Prehistoric archaeology relies on theoretical concepts to link material culture to the immateriality of politics, social structure and identity. During a funeral these immaterial aspects of life were communicated through the selection of grave goods, which therefore constitute the basic framework of numerous studies of cultural change, including the Late Iron Age/Roman transition not only in Italy. The absence of written sources, however, results in a lack of tools to decipher the messages communicated through grave goods. The sociological concept of habitus by Pierre Bourdieu and the linguistic concept of code-switching can help us to understand them. Based on his study of contemporary society, Bourdieu traced the economic, cultural and social conditions through the personal selection of material and immaterial goods. The choice of language in reflection of discrepant identities represents the key to multilingual cultures. In my paper I will scrutinise the applicability of these two concepts for the understanding of the Late Iron Age communities of the Lomellina. The Lomellina (PV) represents a rural landscape at the margins of Rome’s interest during the expansion towards the Alps and beyond, though geographically within the boundaries of military intervention (‘battle of the Ticino’: 218 BC) and subsequent administrative integration. With my PhD research I try to answer the question which impact these events had on the rural communities and how cultural change and change of identities were communicated through grave goods.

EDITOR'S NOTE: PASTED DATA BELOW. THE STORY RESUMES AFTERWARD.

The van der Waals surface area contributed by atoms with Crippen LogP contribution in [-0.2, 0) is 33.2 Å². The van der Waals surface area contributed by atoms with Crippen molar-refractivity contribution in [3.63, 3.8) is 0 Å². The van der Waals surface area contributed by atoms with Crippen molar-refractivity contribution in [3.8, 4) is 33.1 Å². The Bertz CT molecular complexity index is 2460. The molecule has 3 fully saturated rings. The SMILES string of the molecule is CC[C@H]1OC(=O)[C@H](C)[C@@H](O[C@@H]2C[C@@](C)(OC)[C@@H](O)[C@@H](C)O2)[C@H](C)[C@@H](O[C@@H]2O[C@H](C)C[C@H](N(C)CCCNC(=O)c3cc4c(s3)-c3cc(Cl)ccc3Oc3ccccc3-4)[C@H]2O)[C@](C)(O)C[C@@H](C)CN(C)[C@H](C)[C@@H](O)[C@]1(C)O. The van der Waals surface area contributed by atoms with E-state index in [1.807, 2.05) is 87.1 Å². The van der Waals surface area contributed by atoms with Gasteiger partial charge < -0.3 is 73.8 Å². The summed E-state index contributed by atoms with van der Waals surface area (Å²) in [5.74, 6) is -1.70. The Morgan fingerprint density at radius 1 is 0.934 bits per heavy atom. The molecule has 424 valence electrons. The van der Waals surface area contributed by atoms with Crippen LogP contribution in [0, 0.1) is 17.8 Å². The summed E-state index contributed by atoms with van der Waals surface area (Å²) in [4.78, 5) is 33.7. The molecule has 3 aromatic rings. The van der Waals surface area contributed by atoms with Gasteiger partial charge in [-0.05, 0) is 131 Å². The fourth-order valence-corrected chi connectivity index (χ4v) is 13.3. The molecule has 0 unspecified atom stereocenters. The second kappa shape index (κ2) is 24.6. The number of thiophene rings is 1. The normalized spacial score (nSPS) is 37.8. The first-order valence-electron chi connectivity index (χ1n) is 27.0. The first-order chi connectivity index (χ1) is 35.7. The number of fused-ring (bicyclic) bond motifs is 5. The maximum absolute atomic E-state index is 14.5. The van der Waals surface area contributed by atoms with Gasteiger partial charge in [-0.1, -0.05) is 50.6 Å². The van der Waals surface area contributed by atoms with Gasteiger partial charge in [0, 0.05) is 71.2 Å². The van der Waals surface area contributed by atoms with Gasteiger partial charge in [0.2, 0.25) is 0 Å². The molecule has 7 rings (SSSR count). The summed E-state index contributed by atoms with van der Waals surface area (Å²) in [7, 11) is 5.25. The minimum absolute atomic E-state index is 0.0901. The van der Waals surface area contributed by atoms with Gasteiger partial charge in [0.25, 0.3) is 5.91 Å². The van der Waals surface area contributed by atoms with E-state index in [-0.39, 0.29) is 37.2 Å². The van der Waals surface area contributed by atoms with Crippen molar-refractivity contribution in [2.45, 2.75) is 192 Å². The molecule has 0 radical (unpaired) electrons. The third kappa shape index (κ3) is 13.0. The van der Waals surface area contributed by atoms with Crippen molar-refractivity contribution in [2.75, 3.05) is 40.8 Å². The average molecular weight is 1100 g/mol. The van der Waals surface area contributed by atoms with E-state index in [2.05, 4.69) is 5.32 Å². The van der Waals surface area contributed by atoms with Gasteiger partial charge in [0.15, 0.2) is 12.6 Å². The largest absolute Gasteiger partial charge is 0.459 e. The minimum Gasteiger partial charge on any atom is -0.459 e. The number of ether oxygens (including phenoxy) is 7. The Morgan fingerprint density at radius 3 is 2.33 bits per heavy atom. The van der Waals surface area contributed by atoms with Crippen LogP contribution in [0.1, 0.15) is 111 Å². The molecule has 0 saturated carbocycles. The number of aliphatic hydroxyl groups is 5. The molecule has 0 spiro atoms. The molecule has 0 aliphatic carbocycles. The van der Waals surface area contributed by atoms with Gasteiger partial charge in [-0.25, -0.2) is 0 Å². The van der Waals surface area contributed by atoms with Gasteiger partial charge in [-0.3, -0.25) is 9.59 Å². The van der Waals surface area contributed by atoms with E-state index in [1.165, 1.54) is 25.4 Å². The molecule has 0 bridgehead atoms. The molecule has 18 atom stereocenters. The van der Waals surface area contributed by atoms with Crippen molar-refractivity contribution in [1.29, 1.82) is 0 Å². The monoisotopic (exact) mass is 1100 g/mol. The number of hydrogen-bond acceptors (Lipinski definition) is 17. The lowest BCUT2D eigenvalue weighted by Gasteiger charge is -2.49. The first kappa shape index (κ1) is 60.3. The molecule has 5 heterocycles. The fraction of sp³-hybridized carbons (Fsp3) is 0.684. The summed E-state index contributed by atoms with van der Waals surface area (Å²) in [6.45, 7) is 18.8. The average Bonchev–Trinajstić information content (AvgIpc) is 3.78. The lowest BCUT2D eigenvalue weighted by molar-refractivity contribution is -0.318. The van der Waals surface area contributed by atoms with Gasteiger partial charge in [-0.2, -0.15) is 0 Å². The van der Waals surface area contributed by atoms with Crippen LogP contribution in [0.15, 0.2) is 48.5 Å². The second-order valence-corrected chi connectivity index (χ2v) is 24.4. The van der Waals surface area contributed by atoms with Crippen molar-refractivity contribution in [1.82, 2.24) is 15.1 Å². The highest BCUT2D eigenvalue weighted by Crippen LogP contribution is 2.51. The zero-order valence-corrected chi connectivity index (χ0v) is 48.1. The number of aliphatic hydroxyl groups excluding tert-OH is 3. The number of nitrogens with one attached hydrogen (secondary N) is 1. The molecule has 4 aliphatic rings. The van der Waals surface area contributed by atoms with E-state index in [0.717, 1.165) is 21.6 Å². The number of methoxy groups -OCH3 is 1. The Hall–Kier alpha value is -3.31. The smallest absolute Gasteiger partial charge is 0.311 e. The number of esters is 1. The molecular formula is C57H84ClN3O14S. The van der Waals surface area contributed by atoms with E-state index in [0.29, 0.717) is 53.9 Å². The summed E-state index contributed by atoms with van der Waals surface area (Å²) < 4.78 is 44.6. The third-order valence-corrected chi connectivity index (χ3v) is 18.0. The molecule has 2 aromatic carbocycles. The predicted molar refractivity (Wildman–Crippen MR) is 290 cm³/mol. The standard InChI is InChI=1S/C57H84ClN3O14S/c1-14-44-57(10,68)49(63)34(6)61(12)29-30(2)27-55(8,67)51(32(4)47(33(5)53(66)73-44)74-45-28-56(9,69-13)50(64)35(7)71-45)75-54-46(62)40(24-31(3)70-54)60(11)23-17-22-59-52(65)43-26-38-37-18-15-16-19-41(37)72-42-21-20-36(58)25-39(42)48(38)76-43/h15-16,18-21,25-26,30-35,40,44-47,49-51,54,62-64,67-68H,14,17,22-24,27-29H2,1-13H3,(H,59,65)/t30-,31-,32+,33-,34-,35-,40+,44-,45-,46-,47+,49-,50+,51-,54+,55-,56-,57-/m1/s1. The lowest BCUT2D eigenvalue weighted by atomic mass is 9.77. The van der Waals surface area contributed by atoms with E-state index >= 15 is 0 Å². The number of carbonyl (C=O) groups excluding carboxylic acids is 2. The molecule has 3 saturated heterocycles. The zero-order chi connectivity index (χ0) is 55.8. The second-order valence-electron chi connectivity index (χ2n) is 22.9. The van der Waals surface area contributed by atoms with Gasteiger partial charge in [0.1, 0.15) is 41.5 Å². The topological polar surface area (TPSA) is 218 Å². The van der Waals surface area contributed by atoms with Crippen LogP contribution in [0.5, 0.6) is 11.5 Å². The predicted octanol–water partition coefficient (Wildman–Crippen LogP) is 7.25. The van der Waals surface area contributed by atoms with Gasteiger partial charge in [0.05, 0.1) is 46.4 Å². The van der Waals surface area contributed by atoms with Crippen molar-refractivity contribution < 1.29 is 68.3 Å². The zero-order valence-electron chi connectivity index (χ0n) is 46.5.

Session 2: Practice Theory and Materiality

Astrid Van Oyen (Homerton College, University of Cambridge)

Material Practices: Can ‘How’ be the New ‘Why’?

The ‘material turn’ has shown that things do more than responding to human needs (instrumental) or slotting into human schemes of meaning (representational). People and things are intricately intertwined in perception, action, and meaning, and this interdependency is revealed most clearly when we ask ‘how’ people did things. While ‘how’ questions are at the core of archaeological analysis (and of practice theory!), they are rarely taken seriously when it comes to interpretation and explanation. In this paper, I will argue that the project of expanding human-thing relations cannot be separated from that of granting a historical, explanatory role to ‘how’ questions. Based on examples drawn from my work on Roman material culture, I will illustrate how this double theoretical project changes the content and shape of historical narratives.

Van Oyen, A. (2016). Historicising material agency: from relations to relational constellationa. Journal of Archaeological Method and Theory, 23(1), 354–378.

 

Jeffrey Veitch (Kent)

Hearing Practice in Ostia